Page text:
Many dry cows will now be out at grass and even calve outside, which in good dry weather can be healthier for both the cow and calf.

However, the benefits including savings on forage and straw bedding must be weighed up against the risk of harming future productivity from potential milk fever cases and excess condition gain when dry cows are grazing good quality grass.

Grass is typically high in calcium and can also be high in potassium (K), especially if the ground has had slurry or K fertiliser applied. The high K reduces magnesium absorption, with magnesium being important for the control of hormonal mechanisms which stimulate the release of calcium from bones at the start of lactation. Too much calcium in the diet in the run up to calving can make the cow’s calcium release mechanism 'lazy' and less able to mobilise calcium reserves from bones.

A dry cow mineral supplement with very low calcium (<2%) and high magnesium (around 20% depending on feed rate) is recommended during the dry period. However, calcium may need to be added to dry cow rations when using anionic salts such as magnesium chloride.

While clinical signs of milk fever may not be evident, subclinical cases can still increase the risk of developing other transition diseases such as retained cleansings, metritis, displaced abomasum, ketosis, and mastitis.

Subclinical milk fever can be diagnosed through blood testing cows within 24 hours of calving. A blood calcium level below 2mmol/litre is classed as a subclinical milk fever case and below 1mmol/litre, a clinical case.

Transition cow disease targets

Health performance indicator Target level

Milk fever <5%

Retained placenta (>12 hours after calving) <5%


% infected after 21 days <10%


% infected after 21 days <10%

Ketosis <5% in first 3 weeks

Displaced abomasum <3%

Culled in 1st 60 days <3%

The Scottish Farmer: Lorna MacPhersonLorna MacPherson

The milk fever risk from grass can be reduced with a high stocking density or keeping dry cows on bare grass paddocks. As a guide aim for around 3-4 cows/acre with a grass height of 4cm. This is not always easy to achieve when grass growth rates are high.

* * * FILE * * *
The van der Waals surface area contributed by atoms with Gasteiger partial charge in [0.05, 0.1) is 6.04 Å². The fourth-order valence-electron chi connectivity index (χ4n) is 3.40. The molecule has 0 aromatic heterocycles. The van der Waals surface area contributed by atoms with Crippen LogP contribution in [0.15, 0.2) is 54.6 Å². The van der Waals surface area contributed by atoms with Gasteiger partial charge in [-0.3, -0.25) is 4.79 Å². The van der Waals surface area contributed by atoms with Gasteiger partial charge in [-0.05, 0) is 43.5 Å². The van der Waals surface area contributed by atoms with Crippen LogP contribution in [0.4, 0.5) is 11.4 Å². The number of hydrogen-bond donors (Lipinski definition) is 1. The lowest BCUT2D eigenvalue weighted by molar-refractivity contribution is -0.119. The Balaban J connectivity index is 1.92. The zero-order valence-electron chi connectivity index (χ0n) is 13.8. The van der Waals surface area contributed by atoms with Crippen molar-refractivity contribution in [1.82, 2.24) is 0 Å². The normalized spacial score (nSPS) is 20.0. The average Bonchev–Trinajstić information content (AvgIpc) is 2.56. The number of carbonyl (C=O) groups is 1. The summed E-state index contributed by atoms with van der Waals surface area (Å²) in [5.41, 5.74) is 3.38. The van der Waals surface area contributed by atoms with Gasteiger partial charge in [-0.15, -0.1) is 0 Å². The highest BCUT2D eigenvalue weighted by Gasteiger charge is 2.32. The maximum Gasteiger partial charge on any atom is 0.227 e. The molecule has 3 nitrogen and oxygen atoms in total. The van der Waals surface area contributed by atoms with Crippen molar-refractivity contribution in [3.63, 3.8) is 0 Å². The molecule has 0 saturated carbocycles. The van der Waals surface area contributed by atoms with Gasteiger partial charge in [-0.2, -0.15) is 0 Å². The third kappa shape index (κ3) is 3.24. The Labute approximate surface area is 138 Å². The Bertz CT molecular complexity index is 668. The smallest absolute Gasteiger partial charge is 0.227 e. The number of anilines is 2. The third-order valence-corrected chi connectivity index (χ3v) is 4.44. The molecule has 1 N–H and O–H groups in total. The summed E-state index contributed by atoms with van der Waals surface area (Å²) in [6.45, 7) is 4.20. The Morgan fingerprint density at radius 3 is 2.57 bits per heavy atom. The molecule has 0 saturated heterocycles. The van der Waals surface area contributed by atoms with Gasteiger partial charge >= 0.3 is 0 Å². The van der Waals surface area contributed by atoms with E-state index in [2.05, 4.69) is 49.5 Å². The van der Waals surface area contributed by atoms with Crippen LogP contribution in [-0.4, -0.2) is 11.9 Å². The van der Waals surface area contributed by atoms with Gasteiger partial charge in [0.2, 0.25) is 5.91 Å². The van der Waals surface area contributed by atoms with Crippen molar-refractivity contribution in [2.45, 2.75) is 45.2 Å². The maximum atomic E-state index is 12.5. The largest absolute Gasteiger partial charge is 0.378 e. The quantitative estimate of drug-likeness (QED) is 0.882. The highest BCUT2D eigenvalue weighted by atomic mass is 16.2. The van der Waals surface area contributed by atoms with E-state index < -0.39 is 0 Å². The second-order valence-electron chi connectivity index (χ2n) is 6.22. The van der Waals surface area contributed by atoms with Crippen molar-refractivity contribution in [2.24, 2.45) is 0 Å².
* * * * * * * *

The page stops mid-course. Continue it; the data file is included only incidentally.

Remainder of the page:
When restricting grass intake, cows should be supplemented with low quality forages, either straw or hay or mature grass silage to maximise appetite and rumen fill but avoid putting on condition. Recommended supplementary forage type and intake will vary depending on its dry matter and feed value and it is best to seek nutritional advice.

Cows with unrestricted access to good quality grass will be greatly exceeding their energy requirements, leading to condition gain and fat deposition around the internal organs, predisposing them to greater risk of fatty liver and ketosis in early lactation. Cows should be dried off at a condition score of 2.5 to 3 and ideally no more than 3.25, which should be maintained until calving.

During periods of wet weather, the low dry matter in grass can greatly reduce dry matter intake and rumen fill if relying on grass as the main source of forage.Poor rumen fill and a reduced appetite pre-calving will lead to poorer appetite post-calving and increase the risk of a displaced abomasum shortly after calving.

If cows are struggling with a poor transition into the milking herd and health issues at calving, it is advisable to house them three weeks before calving to have control over their dry matter intake and ensure adequate nutrition during this crucial period.

Tips for managing dry cows at grass:

• Try to restrict intake of fresh grass and also provide low quality forage to maximise rumen fill but avoid putting on condition.

• Keep an eye on body condition score to ensure dry cows are not gaining unnecessary condition in the early part of the dry period.

• Graze dry cows on old, more mature grass that has not been heavily fertilised/slurried to limit potassium intake.

• Provide a suitable dry cow mineral supplement which is low in calcium and high in magnesium.

• If cases of milk fever or other related conditions (retained placenta) increase at grass, bring cows inside three weeks before calving and feed a dry cow ration formulated for milk fever control with appropriate mineral supplementation to suit the forage being fed.